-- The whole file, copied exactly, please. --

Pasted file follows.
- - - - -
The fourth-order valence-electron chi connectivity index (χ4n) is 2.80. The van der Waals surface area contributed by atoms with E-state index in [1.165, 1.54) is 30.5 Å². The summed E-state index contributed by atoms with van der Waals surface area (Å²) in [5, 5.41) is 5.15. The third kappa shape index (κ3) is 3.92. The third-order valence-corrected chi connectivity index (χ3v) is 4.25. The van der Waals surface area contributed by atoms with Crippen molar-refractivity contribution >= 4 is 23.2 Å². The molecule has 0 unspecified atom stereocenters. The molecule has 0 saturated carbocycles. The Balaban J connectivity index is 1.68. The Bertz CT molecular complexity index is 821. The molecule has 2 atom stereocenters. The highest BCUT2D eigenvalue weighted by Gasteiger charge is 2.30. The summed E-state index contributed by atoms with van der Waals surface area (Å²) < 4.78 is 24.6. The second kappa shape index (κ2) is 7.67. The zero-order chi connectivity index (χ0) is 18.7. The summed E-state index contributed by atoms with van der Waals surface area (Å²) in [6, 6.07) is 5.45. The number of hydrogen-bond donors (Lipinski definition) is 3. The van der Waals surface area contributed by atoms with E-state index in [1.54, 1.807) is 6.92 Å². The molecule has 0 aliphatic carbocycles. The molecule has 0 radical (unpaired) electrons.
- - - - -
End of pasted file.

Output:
The fourth-order valence-electron chi connectivity index (χ4n) is 2.80. The van der Waals surface area contributed by atoms with E-state index in [1.165, 1.54) is 30.5 Å². The summed E-state index contributed by atoms with van der Waals surface area (Å²) in [5, 5.41) is 5.15. The third kappa shape index (κ3) is 3.92. The third-order valence-corrected chi connectivity index (χ3v) is 4.25. The van der Waals surface area contributed by atoms with Crippen molar-refractivity contribution >= 4 is 23.2 Å². The molecule has 0 unspecified atom stereocenters. The molecule has 0 saturated carbocycles. The Balaban J connectivity index is 1.68. The Bertz CT molecular complexity index is 821. The molecule has 2 atom stereocenters. The highest BCUT2D eigenvalue weighted by Gasteiger charge is 2.30. The summed E-state index contributed by atoms with van der Waals surface area (Å²) < 4.78 is 24.6. The second kappa shape index (κ2) is 7.67. The zero-order chi connectivity index (χ0) is 18.7. The summed E-state index contributed by atoms with van der Waals surface area (Å²) in [6, 6.07) is 5.45. The number of hydrogen-bond donors (Lipinski definition) is 3. The van der Waals surface area contributed by atoms with E-state index in [1.54, 1.807) is 6.92 Å². The molecule has 0 aliphatic carbocycles. The molecule has 0 radical (unpaired) electrons.